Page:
On the 25th anniversary of the signing of the Canada-U.S. Free Trade Agreement, the Council of Canadians is calling on provinces to follow the Quebec government’s lead by holding immediate public consultations on this generation’s big deal – the Canada-EU Comprehensive Economic and Trade Agreement (CETA).
“The Great Free Trade Debate never ended; it rages on wherever new corporate rights treaties make profit the foundation of our social economies and throw barriers in front of the public good,” said Maude Barlow, national chairperson of the Council of Canadians, who famously debated, alongside former CAW president Bob White, the late Peter Lougheed and former business leader Tom d’Aquino in CBC’s Great Free Trade Debate 25 years ago.
“After 25 years of stagnant wages, growing inequality and degraded ecosystems, I’d say it’s time for another great debate on the effects of unfettered free trade, and whether simply signing ever more and bigger deals is the right way to go. Our Prime Minister may not want to have that discussion, but thankfully Quebec’s new government does, at least on the Canada-EU trade deal.”
On Tuesday, the Parti Quebecois announced it would hold a public consultation this Friday, October 5 on the CETA. According to a blog post by PQ Trade Minister Jean-François Lisée, he and Finance Minister Nicolas Marceau have invited over 50 citizens associations, labour unions, business leaders, students, researchers, journalists and opposition MPs to a briefing on the CETA negotiations, which could conclude later this month in a two-week round in Brussels. Participants in the Quebec meeting will not only have an opportunity to ask questions but also to propose changes to the province’s negotiating mandate, even at this late stage.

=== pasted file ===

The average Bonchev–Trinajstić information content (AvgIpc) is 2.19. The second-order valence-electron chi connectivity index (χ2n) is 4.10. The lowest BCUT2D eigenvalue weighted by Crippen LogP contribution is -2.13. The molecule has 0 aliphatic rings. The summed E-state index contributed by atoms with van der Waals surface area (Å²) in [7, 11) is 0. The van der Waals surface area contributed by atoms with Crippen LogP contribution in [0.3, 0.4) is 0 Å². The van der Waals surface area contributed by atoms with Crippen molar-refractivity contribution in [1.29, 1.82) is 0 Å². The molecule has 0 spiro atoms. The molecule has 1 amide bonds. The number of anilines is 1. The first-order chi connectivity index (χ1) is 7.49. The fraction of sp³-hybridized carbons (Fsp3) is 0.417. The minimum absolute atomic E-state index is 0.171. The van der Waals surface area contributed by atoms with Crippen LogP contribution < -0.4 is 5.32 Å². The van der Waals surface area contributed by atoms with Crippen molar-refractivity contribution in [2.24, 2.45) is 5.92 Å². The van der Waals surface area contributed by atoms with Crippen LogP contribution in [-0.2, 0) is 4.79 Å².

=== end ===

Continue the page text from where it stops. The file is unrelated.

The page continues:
“We and dozens of other organizations in Canada and Quebec have been asking the provinces for months to open up the Canada-EU trade talks,” said Barlow. “All we want is a chance to affect the negotiations before a deal is signed and it becomes too late to make any difference. We don’t trust the Harper government to sign a good deal with the EU. The provinces owe it to Canadians to follow Quebec’s lead by giving voters a say in what CETA looks like.”
In the past two years, CETA has become increasingly controversial in Canada and the EU for the ways it goes beyond trade. Over 40 municipalities, including Toronto, have opposed procurement rules in CETA that would ban “buy local” initiatives. These cities are also concerned about how well municipally delivered services such as drinking water will be protected (or not) in the deal.
And according to an Ipsos Reid poll commissioned by the Council of Canadians, 69% of Canadians would oppose a deal that extends new patent protections to brand name drug companies. The changes sought by these pharmaceutical giants in CETA, based on leaked copies of the negotiating text, would increase the cost of public and private drug plans by almost $3 billion annually.
“Is CETA about freer trade or is it about shoring up big profits for Big Pharma?” questioned Stuart Trew, trade campaigner with the Council of Canadians. “We need the provinces to take a stand against these unnecessary and economically senseless proposals in the CETA if there’s any hope of getting a good deal out of this. Quebec’s public consultation this Friday, however late in the game, offers an example we hope other provinces will follow before they sign off on CETA.”